Colombia’s palm oil producers have called on the country’s government to protect the sector’s profitability against the rising local currency, and continuing environmental and ethical concerns surrounding the industry’s practice, national media reported on Tuesday.
The director of the country’s Oil Palm Growers Federation (Fedepalma) made the call from the Federation’s 48th National Congress in the western city of Cali, pointing to the adverse effects of the rising Colombian peso. The currency hit a 6-month high in May, making the local product appear increasingly expensive to foreign buyers.
Speaking from Cali on Tuesday, President of Fedepalma, Jens Mesa Dishington, stated that “the appreciation of the exchange rate has harmed our country’s competitiveness in a number of sectors,” Colombia’s Caracol Radio reported.
“Given current exchange rate, there is little potential for creating productive employment,” added Mesa Dishington.
Colombia’s palm oil industry — the fifth largest in the world — has also been challenged by ongoing environmental concerns regarding mass deforestation, and its alleged links to paramilitary groups during the country’s longstanding armed conflict.
Nonetheless, it looks likely that Colombia’s central bank, Banco de la Republica, will act to weaken the peso-dollar exchange rate, buying up to the $1 billion limit for the April to June period of 2014, reported international news-wire Reuters.
During the Congress, where palm oil producers convene to discuss agricultural policy, growers also identified the lack of infrastructure and the threat of guerrilla attacks as bottlenecks to the sector’s advancement.
The alleged failure of security in the countryside has given rise to frequent attacks perpetrated by a number of rebel groups, including the Revolutionary Armed Forces of Colombia (FARC), which threaten the work of local communities to grow the palm trees, reported Caracol Radio.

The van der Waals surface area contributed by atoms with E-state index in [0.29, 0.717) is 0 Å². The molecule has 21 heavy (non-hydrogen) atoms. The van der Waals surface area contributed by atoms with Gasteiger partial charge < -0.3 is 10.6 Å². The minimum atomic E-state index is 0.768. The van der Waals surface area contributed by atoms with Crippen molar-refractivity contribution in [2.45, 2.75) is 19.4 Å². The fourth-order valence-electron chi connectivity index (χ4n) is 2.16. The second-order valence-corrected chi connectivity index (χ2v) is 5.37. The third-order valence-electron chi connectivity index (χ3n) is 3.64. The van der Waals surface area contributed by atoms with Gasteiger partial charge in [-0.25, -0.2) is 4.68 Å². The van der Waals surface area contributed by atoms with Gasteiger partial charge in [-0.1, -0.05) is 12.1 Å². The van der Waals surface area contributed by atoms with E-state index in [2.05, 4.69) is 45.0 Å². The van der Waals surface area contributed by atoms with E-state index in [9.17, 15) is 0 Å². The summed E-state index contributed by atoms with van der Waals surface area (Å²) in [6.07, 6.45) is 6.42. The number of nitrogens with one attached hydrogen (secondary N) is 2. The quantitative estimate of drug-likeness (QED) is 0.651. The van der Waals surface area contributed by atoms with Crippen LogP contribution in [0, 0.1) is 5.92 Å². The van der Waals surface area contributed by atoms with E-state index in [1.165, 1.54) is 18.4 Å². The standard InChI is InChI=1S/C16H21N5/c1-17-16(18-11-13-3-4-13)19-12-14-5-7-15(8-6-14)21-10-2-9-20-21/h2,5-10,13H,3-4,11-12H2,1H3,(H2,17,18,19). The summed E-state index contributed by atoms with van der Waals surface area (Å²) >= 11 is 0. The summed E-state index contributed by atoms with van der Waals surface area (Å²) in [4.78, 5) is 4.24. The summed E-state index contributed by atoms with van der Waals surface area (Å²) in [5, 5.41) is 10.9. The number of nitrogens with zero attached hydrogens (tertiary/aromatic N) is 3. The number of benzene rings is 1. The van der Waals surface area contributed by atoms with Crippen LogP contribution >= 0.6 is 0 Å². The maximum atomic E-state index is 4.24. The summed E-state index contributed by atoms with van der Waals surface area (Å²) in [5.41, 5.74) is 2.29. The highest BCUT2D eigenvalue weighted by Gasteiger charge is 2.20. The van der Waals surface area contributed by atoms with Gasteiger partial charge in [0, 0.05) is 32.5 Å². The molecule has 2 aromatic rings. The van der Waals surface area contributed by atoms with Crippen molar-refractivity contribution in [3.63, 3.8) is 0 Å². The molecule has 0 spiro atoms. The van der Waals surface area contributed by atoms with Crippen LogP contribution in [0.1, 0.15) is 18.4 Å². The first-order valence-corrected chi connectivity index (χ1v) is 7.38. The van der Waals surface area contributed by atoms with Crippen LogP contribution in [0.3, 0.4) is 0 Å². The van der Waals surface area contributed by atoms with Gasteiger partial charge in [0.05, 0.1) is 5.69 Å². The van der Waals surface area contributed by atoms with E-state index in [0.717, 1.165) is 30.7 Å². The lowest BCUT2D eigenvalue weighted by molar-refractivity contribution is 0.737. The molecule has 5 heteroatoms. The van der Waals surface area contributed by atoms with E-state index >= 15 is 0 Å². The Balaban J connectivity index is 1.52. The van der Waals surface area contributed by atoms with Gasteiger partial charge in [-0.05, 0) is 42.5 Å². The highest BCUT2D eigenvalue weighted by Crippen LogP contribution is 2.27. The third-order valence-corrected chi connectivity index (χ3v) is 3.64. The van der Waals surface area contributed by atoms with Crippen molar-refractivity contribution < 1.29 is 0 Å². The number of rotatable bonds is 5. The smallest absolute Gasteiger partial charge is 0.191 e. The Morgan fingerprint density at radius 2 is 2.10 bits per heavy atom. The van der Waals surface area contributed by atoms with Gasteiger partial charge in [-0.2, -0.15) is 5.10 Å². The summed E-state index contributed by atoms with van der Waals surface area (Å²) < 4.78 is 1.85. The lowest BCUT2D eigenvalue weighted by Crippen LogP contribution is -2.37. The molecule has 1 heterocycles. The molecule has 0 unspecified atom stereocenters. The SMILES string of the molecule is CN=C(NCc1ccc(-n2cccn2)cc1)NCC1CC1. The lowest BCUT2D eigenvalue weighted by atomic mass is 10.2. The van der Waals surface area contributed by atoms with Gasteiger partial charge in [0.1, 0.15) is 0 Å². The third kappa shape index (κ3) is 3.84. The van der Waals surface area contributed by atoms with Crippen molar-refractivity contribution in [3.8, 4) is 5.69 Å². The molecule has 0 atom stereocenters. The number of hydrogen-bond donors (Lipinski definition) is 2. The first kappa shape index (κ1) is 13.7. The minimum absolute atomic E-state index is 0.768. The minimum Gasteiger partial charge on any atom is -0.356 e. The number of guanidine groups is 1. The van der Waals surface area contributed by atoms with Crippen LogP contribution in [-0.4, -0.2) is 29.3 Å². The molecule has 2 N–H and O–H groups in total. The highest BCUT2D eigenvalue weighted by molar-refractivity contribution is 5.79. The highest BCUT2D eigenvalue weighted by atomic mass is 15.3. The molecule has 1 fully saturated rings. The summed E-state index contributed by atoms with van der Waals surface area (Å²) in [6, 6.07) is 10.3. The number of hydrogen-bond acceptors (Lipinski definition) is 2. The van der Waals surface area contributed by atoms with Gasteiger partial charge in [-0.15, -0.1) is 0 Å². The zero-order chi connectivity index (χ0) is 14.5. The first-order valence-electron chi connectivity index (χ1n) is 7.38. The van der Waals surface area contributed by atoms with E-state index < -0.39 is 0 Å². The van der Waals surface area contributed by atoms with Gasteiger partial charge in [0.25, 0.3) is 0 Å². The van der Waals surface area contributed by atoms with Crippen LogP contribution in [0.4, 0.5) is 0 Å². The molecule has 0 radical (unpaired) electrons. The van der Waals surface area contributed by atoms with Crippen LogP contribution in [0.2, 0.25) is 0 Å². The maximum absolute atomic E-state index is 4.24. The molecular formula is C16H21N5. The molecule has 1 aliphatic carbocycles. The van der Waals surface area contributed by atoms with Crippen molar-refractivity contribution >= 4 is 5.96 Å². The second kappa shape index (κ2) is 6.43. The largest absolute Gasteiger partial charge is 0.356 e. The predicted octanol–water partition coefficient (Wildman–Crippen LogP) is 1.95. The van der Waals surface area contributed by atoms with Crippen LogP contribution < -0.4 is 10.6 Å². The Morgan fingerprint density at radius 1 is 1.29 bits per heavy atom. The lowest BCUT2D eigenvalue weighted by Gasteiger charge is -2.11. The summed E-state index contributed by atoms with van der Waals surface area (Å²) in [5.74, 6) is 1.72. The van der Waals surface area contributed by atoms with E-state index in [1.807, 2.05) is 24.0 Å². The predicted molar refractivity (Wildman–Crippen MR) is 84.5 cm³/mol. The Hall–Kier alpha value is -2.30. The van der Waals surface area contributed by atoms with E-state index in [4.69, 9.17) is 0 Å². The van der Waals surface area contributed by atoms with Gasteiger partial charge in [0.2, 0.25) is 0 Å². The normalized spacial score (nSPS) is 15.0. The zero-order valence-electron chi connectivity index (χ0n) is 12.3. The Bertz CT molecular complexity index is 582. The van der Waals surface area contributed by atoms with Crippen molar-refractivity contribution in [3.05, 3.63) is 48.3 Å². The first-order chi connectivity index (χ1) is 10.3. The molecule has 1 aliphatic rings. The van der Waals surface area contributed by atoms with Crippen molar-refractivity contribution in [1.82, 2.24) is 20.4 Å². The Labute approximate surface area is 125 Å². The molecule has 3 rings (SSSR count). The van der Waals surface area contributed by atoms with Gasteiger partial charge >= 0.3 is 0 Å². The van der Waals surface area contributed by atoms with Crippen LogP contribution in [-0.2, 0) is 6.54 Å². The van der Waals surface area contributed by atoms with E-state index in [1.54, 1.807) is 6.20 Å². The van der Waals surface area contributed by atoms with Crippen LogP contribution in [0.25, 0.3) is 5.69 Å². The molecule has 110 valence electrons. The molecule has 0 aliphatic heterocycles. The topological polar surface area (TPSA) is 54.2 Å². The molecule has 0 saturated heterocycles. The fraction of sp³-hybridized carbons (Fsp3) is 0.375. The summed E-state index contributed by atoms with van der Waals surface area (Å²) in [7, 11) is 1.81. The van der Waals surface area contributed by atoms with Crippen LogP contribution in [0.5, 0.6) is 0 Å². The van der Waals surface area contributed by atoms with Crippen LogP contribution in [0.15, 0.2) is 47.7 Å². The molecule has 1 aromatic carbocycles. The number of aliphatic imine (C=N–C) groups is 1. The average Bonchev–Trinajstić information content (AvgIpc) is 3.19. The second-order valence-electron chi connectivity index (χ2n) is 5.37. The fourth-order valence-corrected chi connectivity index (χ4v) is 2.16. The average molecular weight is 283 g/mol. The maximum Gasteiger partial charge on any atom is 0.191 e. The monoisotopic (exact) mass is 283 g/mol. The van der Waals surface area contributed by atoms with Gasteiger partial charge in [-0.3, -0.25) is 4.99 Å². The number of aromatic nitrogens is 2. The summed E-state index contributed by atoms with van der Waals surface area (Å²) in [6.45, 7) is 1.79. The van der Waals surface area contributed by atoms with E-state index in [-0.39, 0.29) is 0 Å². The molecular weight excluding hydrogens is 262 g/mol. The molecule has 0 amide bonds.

Sustaining the world’s fastest-growing palm oil producer
Colombia is the biggest palm oil producer in the Americas and the fastest-growing in the world, according to global data publisher, Oxford Business Group. The industry which, as of 2010, covered nearly 1,000 acres of agricultural land in Colombia, provided over 130,000 local jobs and is a lucrative export for the Colombian economy.
Greenpeace campaign co-ordinator Hernan Giardini told Colombia Reports that the government needs to consider the structure of Colombia’s agriculture and livestock industry before promoting the production of palm oil in the country.
“Colombia has a tradition of small-scale farming, whereas palm oil is generally produced by larger corporations.” he said, adding that the effects of deforestation in the country could be damaging to the nation’s farmers.
Production in the sector, which according to El Pais newspaper covers 10% of Colombia’s cultivated land, is dominated by multinational corporations, many of whom are represented by Fedepalma.
Adding to Greenpeace’s concerns, the country continues to struggle with mass deforestation caused by illegal and legal practices, including mining and the palm oil sector. According to UN data obtained by the Oxford Business Group, Colombia currently loses nearly 495,000 acres annually to deforestation.
Although these factors throw the sustainability and just practice of the palm oil sector into question, it continues to thrive from global demand. If its astonishing rate of growth persists, Colombia’s palm oil sector is set to enter 2020 at six times its size today.
Human rights violations
The growing of palm oil in Colombia has been heavily linked with exacerbating the nation’s civil conflict, according to international NGO Human Rights Watch. Palm oil companies are only one of a number of large-scale industries that have purchased expansive tracts of stolen land from actors in the armed conflict.
Right-wing paramilitaries, who have been linked to the displacement of thousands of farmers across the country, have reportedly used proxies to develop palm oil projects on land stolen from small farmers.
Profits from palm oil companies have also been traced to former paramilitary factions, including jailed Colombian paramilitary leader Carlos Mario Jimenez, alias “Macaco,” stated Human Rights Watch.
In the northern state of Bolivar in particular, human rights groups recorded extensive collaboration between palm oil companies and paramilitary groups during the early 2000s.
- Interview with Hernan Giardini, Forests Campaign Coordinator for Greenpeace Argentina (Colombia Reports)
- Se apunta al crecimiento de la palma en Colombia (Oxford Business Group)
- UPDATE 2-Colombia central bank raises interest rate 25 basis points (Reuters)
- “Hay que repensar la manera de hacer agricultura”: Presidente de Fedepalma (El Pais)
- Productores de palma piden a Gobierno colombiano cambios en política agrícola (Caracol Radio)
- Deadly Aid (Human Rights Watch)